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Subject: Eurogame in Disguise rss

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James Collins
Australia
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NSW
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Eurogame in Disguise

There are already reviews that do a good job of describing the flow of play and the rules are freely available. This review will take a different approach…

I often hear Diplomacy described as a tediously long war game, particularly by all of my eurogamer friends whenever I’m trying to organise a session. I’m not sure if this is indicative of general opinion among eurogamers. I’m not sure if wargamers would classify Diplomacy as a wargame. I would place Diplomacy squarely in the camp of eurogames, albeit a sometimes tediously long one.

First off, start with an abstract game… lets say chess. Now imagine what chess would be like if you only started with a small number of pieces and occupying certain spaces on the board allowed you to place more pieces. Let’s call the spaces supply centres. The number of pieces we will allow players to keep on the board will equal the number of supply centres they control.

We are going to mix things up a bit by making all pieces equal strength, but nearby units can offer support, increasing offensive of defensive power. Pieces can no longer capture others unless their total offensive strength is greater than the opponent’s defensive strength.

Complicate the move-countermove nature of chess by forcing both players to perform their moves simultaneously. Suddenly there is an element of guesswork. You must now attempt to second guess your opponent’s move and as a consequence optimal moves becomes much less clear.

Now we are going to do something crazy. We are going to add another five players to the board bringing our total number of players to seven. Now consider that the game cannot be won by a solo effort. Any attempt to control extra supply centres will invariably open your own supply centres to attack by other players. So clearly you have to trust someone to watch your back, at least temporarily. But who?

There is also no way we can divide the players into equal teams considering that seven separate alliances of one cannot work. At least one team is going to have an initial numeric advantage over at least one other. It now becomes clear that alliances will often shift as each team’s power waxes and wanes and that negotiation will play a large part in the formation and maintenance of alliances.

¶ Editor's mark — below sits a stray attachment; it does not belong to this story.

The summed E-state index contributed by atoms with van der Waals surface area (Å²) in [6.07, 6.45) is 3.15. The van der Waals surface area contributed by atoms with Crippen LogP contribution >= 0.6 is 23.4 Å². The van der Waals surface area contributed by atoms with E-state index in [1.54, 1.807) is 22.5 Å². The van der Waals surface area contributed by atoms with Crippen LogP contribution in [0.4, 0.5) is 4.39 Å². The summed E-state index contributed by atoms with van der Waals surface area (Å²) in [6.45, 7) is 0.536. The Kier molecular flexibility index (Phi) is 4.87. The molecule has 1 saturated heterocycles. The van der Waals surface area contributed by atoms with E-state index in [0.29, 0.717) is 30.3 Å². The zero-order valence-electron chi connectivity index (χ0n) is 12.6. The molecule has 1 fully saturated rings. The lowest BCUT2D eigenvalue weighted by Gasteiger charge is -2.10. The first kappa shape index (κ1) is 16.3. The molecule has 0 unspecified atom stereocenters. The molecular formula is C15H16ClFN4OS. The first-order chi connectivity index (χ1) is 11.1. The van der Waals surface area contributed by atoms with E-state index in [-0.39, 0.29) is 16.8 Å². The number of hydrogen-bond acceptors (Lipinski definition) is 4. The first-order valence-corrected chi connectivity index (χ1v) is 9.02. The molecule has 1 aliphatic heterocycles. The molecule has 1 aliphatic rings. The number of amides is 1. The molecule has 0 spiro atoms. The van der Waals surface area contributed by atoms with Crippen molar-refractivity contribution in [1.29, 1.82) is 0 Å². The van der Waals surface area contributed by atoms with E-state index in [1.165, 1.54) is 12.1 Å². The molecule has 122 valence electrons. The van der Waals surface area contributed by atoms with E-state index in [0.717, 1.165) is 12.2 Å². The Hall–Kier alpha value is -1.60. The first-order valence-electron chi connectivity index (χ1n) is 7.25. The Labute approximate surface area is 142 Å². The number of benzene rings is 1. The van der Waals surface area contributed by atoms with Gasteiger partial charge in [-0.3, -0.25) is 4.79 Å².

Now we shall formalise the negotiation process. Before each round of simultaneous moves we shall allow the players a brief period to persuade, threaten and lie to other players in order to convince them to move the way they want them to.

So now we need an endgame condition. The most obvious one seems to be a majority control of supply centres on the board. Let’s allow players to share in a draw if together they control a majority of supply centres (stalemates often occur).

Now lets throw on a World War I theme and make each player a great power whose pieces are armies and ships moving around on a map of Europe. Oh wait, this game has been done before…

So there you have it, Diplomacy as a eurogame. I hope that gave you an insight into how the game feels during play. Perhaps this may spark some interest in eurogamers who haven’t played it, or maybe convince some who already have and dismissed it as a wargame to give it another shot.

I rate Diplomacy as a 10 on the BoardGameGeek scale. However this comes with some hefty caveats. Diplomacy must be played with seven people. There are variants that play with less but in my opinion these do not do the game the kind of justice it deserves. It also requires a huge investment in time. We may be talking in the vicinity of a whole day, maybe an entire weekend to complete a game.
 
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Byron Ward
United States
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I agree- great game, but seven players and lots of time. Both are tough to gather.
 
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Philip Thomas
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In eurogames, everyone is in contention for the win right up until the end. This is not true of Diplomacy (Admittedly, all surviving players can hope to be included in a draw, but that isn't the same thing).

Otherwise, yes it has plenty of meaningful decisions and 'multiple paths to victory' (plenty of literature on which alliances benefit which countries etc). So it sort of fits.
 
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